• Like other global technology companies, DJI routinely receives requests for information from governments around the world. We require all governments to produce a warrant, subpoena or other formal legal request, which we evaluate under relevant law before producing any customer information.
  • This commitment was proven in the investigation of one of the world’s most significant drone incidents. When a DJI drone hit a U.S. Army helicopter over New York in 2017, the U.S. National Transportation Safety Board subpoenaed DJI, but we had no data to provide.

DJI busts five common myths about the Chinese drone maker

Myth #3: DJI is funded, owned, or controlled by the government of China.

BUSTED: DJI is a privately held company, not a state-owned enterprise. DJI was founded in 2006 by Frank Wang during his time studying at Hong Kong University of Science and Technology. The company is now headquartered in Shenzhen, known as China’s Silicon Valley for the many global tech firms based there.

  • DJI is managed and run by Wang and his founding colleagues. DJI did not receive any Chinese government investments, but American venture capital firms invested more than $100 million.

Myth #4: DJI stole other companies’ technology or intellectual property.

BUSTED: DJI created the consumer and commercial drone market by being the first company to build and deploy the technology that has advanced the entire industry, such as stable hovering, automatic return-to-home, highly reliable radio links, obstacle avoidance, folding drone bodies and geofencingDJI invents the technology that customers demand, and competitors copy us.

  • DJI employs thousands of engineers who work relentlessly to ensure DJI maintains its technological edge, and we are strong believers in the patent system that protects inventions and intellectual property. DJI has been granted nearly 500 patents in the United States relating to our pioneering products and technologies.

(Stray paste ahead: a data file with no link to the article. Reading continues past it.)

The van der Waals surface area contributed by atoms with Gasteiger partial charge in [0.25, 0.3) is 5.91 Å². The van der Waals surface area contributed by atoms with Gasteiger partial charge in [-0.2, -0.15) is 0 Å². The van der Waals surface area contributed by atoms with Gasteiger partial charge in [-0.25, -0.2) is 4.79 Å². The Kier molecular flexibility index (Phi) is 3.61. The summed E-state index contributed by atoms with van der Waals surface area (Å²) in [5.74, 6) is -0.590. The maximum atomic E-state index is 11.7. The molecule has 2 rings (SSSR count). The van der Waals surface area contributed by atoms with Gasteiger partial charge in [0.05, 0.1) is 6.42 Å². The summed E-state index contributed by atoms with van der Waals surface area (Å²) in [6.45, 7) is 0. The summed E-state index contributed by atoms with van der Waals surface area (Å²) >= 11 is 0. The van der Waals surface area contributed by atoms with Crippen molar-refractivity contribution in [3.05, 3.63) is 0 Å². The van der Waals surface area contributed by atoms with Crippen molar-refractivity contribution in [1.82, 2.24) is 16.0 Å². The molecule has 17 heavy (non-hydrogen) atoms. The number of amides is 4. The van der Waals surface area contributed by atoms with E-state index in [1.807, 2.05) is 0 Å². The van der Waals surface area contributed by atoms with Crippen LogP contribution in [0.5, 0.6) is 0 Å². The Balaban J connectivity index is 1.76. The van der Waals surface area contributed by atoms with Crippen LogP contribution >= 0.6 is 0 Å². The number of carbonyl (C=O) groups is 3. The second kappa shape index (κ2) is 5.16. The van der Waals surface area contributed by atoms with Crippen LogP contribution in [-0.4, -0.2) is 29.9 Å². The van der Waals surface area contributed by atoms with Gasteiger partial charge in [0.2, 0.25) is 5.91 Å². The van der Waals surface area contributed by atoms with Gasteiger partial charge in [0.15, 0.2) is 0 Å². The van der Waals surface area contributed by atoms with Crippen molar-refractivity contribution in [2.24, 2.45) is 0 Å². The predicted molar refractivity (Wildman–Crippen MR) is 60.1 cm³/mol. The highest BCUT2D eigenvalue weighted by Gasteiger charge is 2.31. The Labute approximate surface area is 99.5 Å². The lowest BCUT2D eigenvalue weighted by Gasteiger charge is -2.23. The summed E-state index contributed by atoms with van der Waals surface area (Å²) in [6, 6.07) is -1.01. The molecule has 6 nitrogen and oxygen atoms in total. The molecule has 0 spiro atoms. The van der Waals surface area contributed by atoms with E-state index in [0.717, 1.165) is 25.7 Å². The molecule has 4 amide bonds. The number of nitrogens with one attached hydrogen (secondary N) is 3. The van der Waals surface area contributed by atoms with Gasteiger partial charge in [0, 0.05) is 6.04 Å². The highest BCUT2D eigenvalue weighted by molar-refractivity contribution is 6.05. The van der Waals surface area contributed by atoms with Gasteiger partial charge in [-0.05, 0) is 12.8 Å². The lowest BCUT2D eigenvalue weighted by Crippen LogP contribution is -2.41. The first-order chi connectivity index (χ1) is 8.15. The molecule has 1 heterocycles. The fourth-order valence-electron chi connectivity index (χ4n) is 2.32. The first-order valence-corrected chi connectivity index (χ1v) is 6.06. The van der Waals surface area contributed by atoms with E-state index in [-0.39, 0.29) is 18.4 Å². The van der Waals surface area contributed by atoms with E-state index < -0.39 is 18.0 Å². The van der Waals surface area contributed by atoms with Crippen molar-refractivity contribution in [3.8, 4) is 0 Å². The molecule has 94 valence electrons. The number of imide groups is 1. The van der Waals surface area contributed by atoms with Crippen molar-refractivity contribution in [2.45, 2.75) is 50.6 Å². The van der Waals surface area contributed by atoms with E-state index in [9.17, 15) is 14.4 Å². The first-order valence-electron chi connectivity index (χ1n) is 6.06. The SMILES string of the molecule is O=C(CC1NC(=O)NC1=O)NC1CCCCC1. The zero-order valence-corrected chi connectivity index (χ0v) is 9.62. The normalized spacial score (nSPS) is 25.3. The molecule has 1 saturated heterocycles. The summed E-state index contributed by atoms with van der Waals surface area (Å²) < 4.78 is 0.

Myth #5: DJI succeeded in the US market by “dumping” products below cost.

BUSTED: DJI leads the drone industry because we deliver what customers want – the most innovative technology at competitive prices. We were the first to develop many popular features, our design and manufacturing expertise allows us to retool and introduce new products quickly, and we have met the technical challenges of drone development and production better than our competitors.

  • Long-time market observers know that DJI has never sold the least expensive drones available, but instead has provided premium products at reasonable prices. A U.S. federal court rejected allegations of unfair pricing last year, ruling that DJI’s American sales practices have been “fully consistent with robust competition in a growing market.”
  • Competitors like 3D Robotics founder Chris Anderson also agree, saying, “They were just amazing. I think we just got beaten fair and square.” Independent assessments have saidAmerican drone companies suffered from technical and management failures, not cost pressure. Even the U.S. Department of Homeland Security said American competitors “have been met with business failures due to mismanagement or inferior manufacturing designs.” 
  • DJI competitors based in the U.S., France and China have recently launched well-reviewed and well-received products to challenge DJI’s commercial and government drones on performance and capability, demonstrating that the market continues to be robust and competitive.

You can read the original post here.